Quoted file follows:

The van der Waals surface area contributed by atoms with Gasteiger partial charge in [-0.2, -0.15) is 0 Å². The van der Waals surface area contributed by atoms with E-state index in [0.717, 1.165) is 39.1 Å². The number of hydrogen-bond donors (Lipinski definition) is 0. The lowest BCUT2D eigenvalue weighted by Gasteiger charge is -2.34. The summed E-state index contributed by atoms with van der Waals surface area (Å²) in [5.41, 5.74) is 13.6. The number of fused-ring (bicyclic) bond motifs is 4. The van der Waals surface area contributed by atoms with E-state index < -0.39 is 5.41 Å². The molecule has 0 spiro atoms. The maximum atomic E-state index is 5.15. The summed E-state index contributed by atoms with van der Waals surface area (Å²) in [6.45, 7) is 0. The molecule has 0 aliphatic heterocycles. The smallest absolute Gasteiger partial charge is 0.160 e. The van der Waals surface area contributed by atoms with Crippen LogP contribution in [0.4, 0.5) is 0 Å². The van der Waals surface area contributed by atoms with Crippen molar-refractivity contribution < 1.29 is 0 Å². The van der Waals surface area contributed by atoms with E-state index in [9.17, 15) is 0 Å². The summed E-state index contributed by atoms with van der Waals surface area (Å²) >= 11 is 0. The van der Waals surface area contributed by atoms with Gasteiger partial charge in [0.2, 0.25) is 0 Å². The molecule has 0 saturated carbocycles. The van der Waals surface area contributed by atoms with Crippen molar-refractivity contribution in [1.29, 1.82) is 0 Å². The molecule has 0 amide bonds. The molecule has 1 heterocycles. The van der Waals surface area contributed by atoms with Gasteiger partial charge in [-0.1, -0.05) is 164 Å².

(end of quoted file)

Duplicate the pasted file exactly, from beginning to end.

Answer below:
The van der Waals surface area contributed by atoms with Gasteiger partial charge in [-0.2, -0.15) is 0 Å². The van der Waals surface area contributed by atoms with E-state index in [0.717, 1.165) is 39.1 Å². The number of hydrogen-bond donors (Lipinski definition) is 0. The lowest BCUT2D eigenvalue weighted by Gasteiger charge is -2.34. The summed E-state index contributed by atoms with van der Waals surface area (Å²) in [5.41, 5.74) is 13.6. The number of fused-ring (bicyclic) bond motifs is 4. The van der Waals surface area contributed by atoms with E-state index < -0.39 is 5.41 Å². The molecule has 0 spiro atoms. The maximum atomic E-state index is 5.15. The summed E-state index contributed by atoms with van der Waals surface area (Å²) in [6.45, 7) is 0. The molecule has 0 aliphatic heterocycles. The smallest absolute Gasteiger partial charge is 0.160 e. The van der Waals surface area contributed by atoms with Crippen LogP contribution in [0.4, 0.5) is 0 Å². The van der Waals surface area contributed by atoms with Crippen molar-refractivity contribution < 1.29 is 0 Å². The van der Waals surface area contributed by atoms with E-state index in [9.17, 15) is 0 Å². The summed E-state index contributed by atoms with van der Waals surface area (Å²) >= 11 is 0. The van der Waals surface area contributed by atoms with Gasteiger partial charge in [0.2, 0.25) is 0 Å². The molecule has 0 saturated carbocycles. The van der Waals surface area contributed by atoms with Crippen molar-refractivity contribution in [1.29, 1.82) is 0 Å². The molecule has 0 amide bonds. The molecule has 1 heterocycles. The van der Waals surface area contributed by atoms with Gasteiger partial charge in [-0.1, -0.05) is 164 Å².